Operational history

176 An-28s and M28s in all variants were built in Poland by 2006. Most numerous users are former Soviet civil aviation and the Polish Air Force and Navy (about 25 as of 2006), smaller numbers are used by the Polish civil aviation and in the United States, Nepal, Colombia, Venezuela, Vietnam and Indonesia.

On 4 November 2005, a Vietnamese Airforce M28 crashed in Gia Lam district, Hanoi. All three crewmembers were killed.[4]

On 12 February 2009, The weekly periodical Air Force Times reported that the Air Force Special Operations Command (AFSOC) would receive 10 PZL M28 Skytrucks in June 2009.[5] These aircraft carry the U.S. Air Force model design series (MDS) designation of C-145A Skytruck. In 2011 one aircraft crash landed in Afghanistan and was damaged beyond repair.[6]


PZL M28B Bryza 1R in a commemorative livery
PZL M28B Bryza 1R in a commemorative livery
M28 Bryza at Okęcie airfield
M28 Bryza at Okęcie airfield

Airframe Variants

PZL An-28
Original variant build under Antonov licence, with PZL-10S (licence TV-10B) engines.
PZL M28 Skytruck
Development variant with redesigned fuselage and wings, new Pratt & Whitney Canada engines, new (western) avionics, 5-blade rotors, and some other minor changes.
PZL M28B Bryza
Militarized variants used by Polish Air Force and Polish Navy, similar to Skytruck, but with PZL-10S engines.
PZL M28+ Skytruck Plus
Prototype of new lengthened variant with more internal space, not in production.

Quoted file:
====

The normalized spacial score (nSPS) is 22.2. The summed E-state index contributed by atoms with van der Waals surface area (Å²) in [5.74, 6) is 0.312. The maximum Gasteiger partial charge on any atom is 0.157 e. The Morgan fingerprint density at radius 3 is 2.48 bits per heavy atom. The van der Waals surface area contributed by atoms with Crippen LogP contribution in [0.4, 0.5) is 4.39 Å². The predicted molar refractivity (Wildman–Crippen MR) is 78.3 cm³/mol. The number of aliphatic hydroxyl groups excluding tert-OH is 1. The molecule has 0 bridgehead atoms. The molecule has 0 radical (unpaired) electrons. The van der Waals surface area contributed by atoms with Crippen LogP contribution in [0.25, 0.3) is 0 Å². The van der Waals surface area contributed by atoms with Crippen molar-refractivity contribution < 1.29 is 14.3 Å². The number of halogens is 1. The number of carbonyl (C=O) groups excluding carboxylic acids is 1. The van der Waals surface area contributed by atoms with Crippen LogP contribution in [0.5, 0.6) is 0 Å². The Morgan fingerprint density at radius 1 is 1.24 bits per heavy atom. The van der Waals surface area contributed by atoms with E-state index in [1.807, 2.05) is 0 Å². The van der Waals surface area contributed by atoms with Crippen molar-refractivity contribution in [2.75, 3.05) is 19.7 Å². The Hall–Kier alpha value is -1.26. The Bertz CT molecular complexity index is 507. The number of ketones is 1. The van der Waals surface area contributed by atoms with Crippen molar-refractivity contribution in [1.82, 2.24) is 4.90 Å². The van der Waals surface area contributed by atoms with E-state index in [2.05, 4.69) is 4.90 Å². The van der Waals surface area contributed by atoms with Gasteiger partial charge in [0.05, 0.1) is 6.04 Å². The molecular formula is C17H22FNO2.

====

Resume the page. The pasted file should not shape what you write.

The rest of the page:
Variant flown by USAF Special Operations Warfare Center. Similar to Skytruck, but with Pratt and Whitney PT6A-65B Turboprops. The USAF has started retiring the aircraft, with the first aircraft, AF Ser. No. 08-0310, delivered to the 309th Aerospace Maintenance and Regeneration Group at Davis-Monthan AFB, Arizona on 28 May 2015. By June 2015 eleven out of 16 aircraft were stored.[8]

Variants in use by Polish Military

Basic transport variant. Used mainly for transport and paratroop training (2 built).
Several similar improved transport variants featuring avionics and airframe upgrades: Bryza 1TD (2 built), M28B (3 built), M28B Salon (1 built), M28B TDII, TDIII and TDIV (2 built of each).
PZL M28B Bryza 1R
Maritime patrol and reconnaissance variant (equipped with: 360° Search and Surveillance Radar ASR-400, Link-11 datalink). Used mainly for sea border patrolling, search and rescue operations and protection of the national economical sea zone (7 built).
PZL M28B Bryza 1E
Maritime ecological reconnaissance and patrol variant (2 built).